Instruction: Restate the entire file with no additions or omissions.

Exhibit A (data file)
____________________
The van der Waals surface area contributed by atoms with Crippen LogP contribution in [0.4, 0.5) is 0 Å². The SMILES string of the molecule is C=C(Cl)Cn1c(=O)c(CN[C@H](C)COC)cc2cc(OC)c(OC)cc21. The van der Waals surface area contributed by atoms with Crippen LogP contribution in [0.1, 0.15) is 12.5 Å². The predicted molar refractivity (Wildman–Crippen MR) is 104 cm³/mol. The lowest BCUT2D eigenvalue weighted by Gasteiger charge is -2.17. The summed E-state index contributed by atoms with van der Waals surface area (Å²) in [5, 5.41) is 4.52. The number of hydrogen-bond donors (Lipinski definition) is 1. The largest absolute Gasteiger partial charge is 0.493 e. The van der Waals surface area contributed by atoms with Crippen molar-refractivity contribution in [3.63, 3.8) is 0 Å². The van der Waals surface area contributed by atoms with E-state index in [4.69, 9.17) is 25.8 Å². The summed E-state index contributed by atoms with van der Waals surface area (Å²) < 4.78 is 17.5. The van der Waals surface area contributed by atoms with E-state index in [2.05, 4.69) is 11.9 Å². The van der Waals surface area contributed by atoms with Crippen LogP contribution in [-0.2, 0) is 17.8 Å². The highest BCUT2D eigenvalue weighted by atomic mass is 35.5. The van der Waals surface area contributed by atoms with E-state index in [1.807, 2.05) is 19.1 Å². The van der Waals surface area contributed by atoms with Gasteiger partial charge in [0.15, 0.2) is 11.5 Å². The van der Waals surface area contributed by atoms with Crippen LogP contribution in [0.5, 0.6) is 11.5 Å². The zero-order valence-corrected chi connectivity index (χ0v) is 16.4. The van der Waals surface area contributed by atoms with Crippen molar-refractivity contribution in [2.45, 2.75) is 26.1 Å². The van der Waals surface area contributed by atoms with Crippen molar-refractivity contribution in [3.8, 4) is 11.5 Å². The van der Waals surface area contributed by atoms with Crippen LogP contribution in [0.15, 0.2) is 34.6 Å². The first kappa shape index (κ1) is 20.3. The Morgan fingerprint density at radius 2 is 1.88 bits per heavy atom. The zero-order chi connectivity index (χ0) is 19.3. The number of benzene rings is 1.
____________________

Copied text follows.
The van der Waals surface area contributed by atoms with Crippen LogP contribution in [0.4, 0.5) is 0 Å². The SMILES string of the molecule is C=C(Cl)Cn1c(=O)c(CN[C@H](C)COC)cc2cc(OC)c(OC)cc21. The van der Waals surface area contributed by atoms with Crippen LogP contribution in [0.1, 0.15) is 12.5 Å². The predicted molar refractivity (Wildman–Crippen MR) is 104 cm³/mol. The lowest BCUT2D eigenvalue weighted by Gasteiger charge is -2.17. The summed E-state index contributed by atoms with van der Waals surface area (Å²) in [5, 5.41) is 4.52. The number of hydrogen-bond donors (Lipinski definition) is 1. The largest absolute Gasteiger partial charge is 0.493 e. The van der Waals surface area contributed by atoms with Crippen molar-refractivity contribution in [3.63, 3.8) is 0 Å². The van der Waals surface area contributed by atoms with E-state index in [4.69, 9.17) is 25.8 Å². The summed E-state index contributed by atoms with van der Waals surface area (Å²) < 4.78 is 17.5. The van der Waals surface area contributed by atoms with E-state index in [2.05, 4.69) is 11.9 Å². The van der Waals surface area contributed by atoms with Crippen LogP contribution in [-0.2, 0) is 17.8 Å². The highest BCUT2D eigenvalue weighted by atomic mass is 35.5. The van der Waals surface area contributed by atoms with E-state index in [1.807, 2.05) is 19.1 Å². The van der Waals surface area contributed by atoms with Gasteiger partial charge in [0.15, 0.2) is 11.5 Å². The van der Waals surface area contributed by atoms with Crippen LogP contribution in [0.5, 0.6) is 11.5 Å². The zero-order valence-corrected chi connectivity index (χ0v) is 16.4. The van der Waals surface area contributed by atoms with Crippen molar-refractivity contribution in [2.45, 2.75) is 26.1 Å². The van der Waals surface area contributed by atoms with Crippen molar-refractivity contribution in [3.8, 4) is 11.5 Å². The van der Waals surface area contributed by atoms with Crippen LogP contribution in [0.15, 0.2) is 34.6 Å². The first kappa shape index (κ1) is 20.3. The Morgan fingerprint density at radius 2 is 1.88 bits per heavy atom. The zero-order chi connectivity index (χ0) is 19.3. The number of benzene rings is 1.